The canyon became my secret little place, a rugged defile that started out as a shallow sandy wash but quickly etched itself into the Permian sandstones and limestones of the Colorado Plateau. I discovered it on a cold December day while walking along an unremarkable arroyo that wound, like so many others, through sage and saltbush and cow-beaten grasses along the edges of Squaw Flat. But within a half mile or so, I could see that this one was somehow different from the rest. The shrubby landscape quickly gave way to cottonwood-lined banks as the wash became a creek and the creek became a gorge. And along those banks were occasional masses of ice, attached like burls to the sides of the streambed and bedecked with rippled icicles. These were clearly frozen springs.
Beaten back by the frigid shadows, I made up my mind to return in a few months to see if my initial observations were correct. And I was not disappointed when, in early May, I once again headed down into the canyon. The cottonwood trees were now leafing out into galleries of green. And the frozen globs of ice were now free flowing springs, alive with bright water. In about a mile I reached a point where the cottonwood canopy closed in and fresh water came bubbling out of the creek bottom, creating a small but lively stream. I drank from the spot where the water emerged from the earth….and it was the best water I had ever tasted.
On future trips I would continue to explore further and further down the canyon finding small waterfalls, deep pools lined with wild orchids, and large arching alcoves full of pale canyon columbines. I began taking my friends there whenever I got the chance. And if I were with a woman, the wildness and seclusion of the place created a primal playground where we could take off our clothes, make love, bathe in the cold pools, or simply catch a nap on a shaded ledge. It was my Eden on earth.
As the canyon cut itself into the planet’s skin, it became more and more rugged. The creek bed narrowed and was often overgrown with reeds. Steep talus slopes descended on both sides, full of angular boulders and scree. There were places in the blue-gray limestone where one could find hundreds of fossil brachiopods and crinoid stems. On one occasion, near the source of the biggest springs, I found several arrow heads and part of a yucca woven sandal under a small boulder, being careful to put them back where I found them.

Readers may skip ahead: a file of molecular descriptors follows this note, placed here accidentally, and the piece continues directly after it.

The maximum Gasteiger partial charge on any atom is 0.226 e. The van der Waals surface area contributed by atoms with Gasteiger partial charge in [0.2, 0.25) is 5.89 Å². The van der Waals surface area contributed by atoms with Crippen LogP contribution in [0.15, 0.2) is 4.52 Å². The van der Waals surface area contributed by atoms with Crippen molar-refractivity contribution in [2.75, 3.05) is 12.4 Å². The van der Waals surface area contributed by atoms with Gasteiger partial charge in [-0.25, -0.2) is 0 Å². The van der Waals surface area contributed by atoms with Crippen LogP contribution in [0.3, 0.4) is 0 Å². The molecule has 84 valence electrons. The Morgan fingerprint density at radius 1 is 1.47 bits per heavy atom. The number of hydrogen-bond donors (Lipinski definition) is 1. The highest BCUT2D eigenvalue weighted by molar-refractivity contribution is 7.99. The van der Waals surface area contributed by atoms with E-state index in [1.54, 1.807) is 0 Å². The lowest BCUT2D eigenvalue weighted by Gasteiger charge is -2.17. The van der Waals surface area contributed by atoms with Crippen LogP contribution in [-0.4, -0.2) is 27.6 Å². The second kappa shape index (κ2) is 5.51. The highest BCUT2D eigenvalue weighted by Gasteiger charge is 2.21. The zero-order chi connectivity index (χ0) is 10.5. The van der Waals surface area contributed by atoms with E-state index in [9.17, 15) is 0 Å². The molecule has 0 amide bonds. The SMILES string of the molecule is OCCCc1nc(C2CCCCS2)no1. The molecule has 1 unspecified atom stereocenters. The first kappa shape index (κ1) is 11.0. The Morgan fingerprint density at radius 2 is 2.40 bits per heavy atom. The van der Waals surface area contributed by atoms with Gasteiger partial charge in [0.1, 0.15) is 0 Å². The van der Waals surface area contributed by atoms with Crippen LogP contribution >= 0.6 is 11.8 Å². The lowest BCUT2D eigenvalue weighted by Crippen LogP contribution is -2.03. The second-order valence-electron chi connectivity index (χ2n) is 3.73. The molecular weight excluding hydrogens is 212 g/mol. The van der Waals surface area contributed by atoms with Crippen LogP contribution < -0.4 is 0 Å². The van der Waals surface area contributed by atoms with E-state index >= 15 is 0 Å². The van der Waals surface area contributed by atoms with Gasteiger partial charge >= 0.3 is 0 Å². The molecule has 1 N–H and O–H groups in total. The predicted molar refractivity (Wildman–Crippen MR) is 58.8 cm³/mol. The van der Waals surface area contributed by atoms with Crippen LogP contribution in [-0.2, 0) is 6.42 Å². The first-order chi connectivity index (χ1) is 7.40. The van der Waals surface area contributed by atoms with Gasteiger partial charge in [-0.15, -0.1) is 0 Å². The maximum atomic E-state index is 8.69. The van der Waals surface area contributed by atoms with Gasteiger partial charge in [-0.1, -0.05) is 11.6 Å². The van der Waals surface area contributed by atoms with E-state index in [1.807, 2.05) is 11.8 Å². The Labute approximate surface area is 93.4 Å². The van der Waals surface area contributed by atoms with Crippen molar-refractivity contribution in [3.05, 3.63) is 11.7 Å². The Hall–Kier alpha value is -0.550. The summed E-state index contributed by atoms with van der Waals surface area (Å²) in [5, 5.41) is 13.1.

One summer day I spent an entire afternoon by a single, shallow pool reading Robert Graves’ I Claudius. Another time I decided to rescue as many stranded tadpools as I could, carefully removing them from cutoff pools with my Sierra cup, and releasing them downstream. Cindy and I waited out a rainstorm one April afternoon in a protected alcove . Then there was the epic trip where Phil and I took mescaline and hiked far down into the cut earth, nearly to the Colorado River, only stopping because of a formidable drop off.
In those few short years when I was intimate with the place, the canyon came to represent all that was awesome, provocative, exciting and enabling. The power of raw nature. The miracle of water in the desert. The gift of silence and serenity. And while I may never get back to my special place any time soon, I know that it is still there. And I am grateful for having spent some of the most supreme and enlightening moments in those rocky recesses where the water always flows and the ravens soar through a timeless space.
Wednesday, November 6, 2013
I am not sure that I made the best of this autumn though I gave it a good shot.
I made a mad dash west in early October. Up to Salt Lake and then across the Great Salt Desert under a wild and powerful sky. Snow flurries on the fringes. Thick rain on the road to Wendover. Clouds stacked like spaceships hovering over the Great Basin. But an icy blue sky by the time I reached Reno. After that there was a week of mad dashes over the Sierras and around the bay area. In one day I caught the sunrise on Lake Tahoe’s eastern shore, watched local fisherman in the early afternoon at Moores Landing on the Napa River, and settled in for the night at my sister’s house in Santa Rosa.
The next day I skirted the edges of the bay as I drove toward the delta, homing in on Mt. Diablo, giant windmills, and the farmlands outside of Oakley. My sister in Brentwood took me out to Shermans Landing where the Sacramento River more or less empties into Suisun Bay. Later in the week I was in my old Sunset District neighborhood in San Francisco under a flat, urban fog. Spent a Friday night with friends walking through Golden Gate Park and admiring western art in the DeYoung.
Then there was the long drive south on Interstate 5 along the California Aqueduct, through towns like Buttonwillow and Avenal. A night in Barstow, a morning scramble through Las Vegas, and a blessed return to the Colorado Plateau country through Zion Canyon and Kanab, Utah. A night of film noir with my friend Mike. Pictographs on the Paria Plateau. Ascendant fall color in Capitol Reef. And the triumphant return to western Colorado, just in time to herd the first falling leaves into the gutter.
There is never enough time in October. Autumn is the short season, the quick inhalation before winter. And if the falling leaves and long shadows aren’t a strong enough reminder, there is always the setting back of the clocks. That annual ritual that signals the end to my solo peregrinations and the beginning of a sort of hibernation. I have never been one to embrace the coming of winter.
But saving daylight is certainly important. We need all the daylight we can get in this world and then some. We will save it up, use it sparingly for a few months, then unleash its full glory upon the spring mesas, the summer mountains, and the autumn arroyos that are the best of the American West.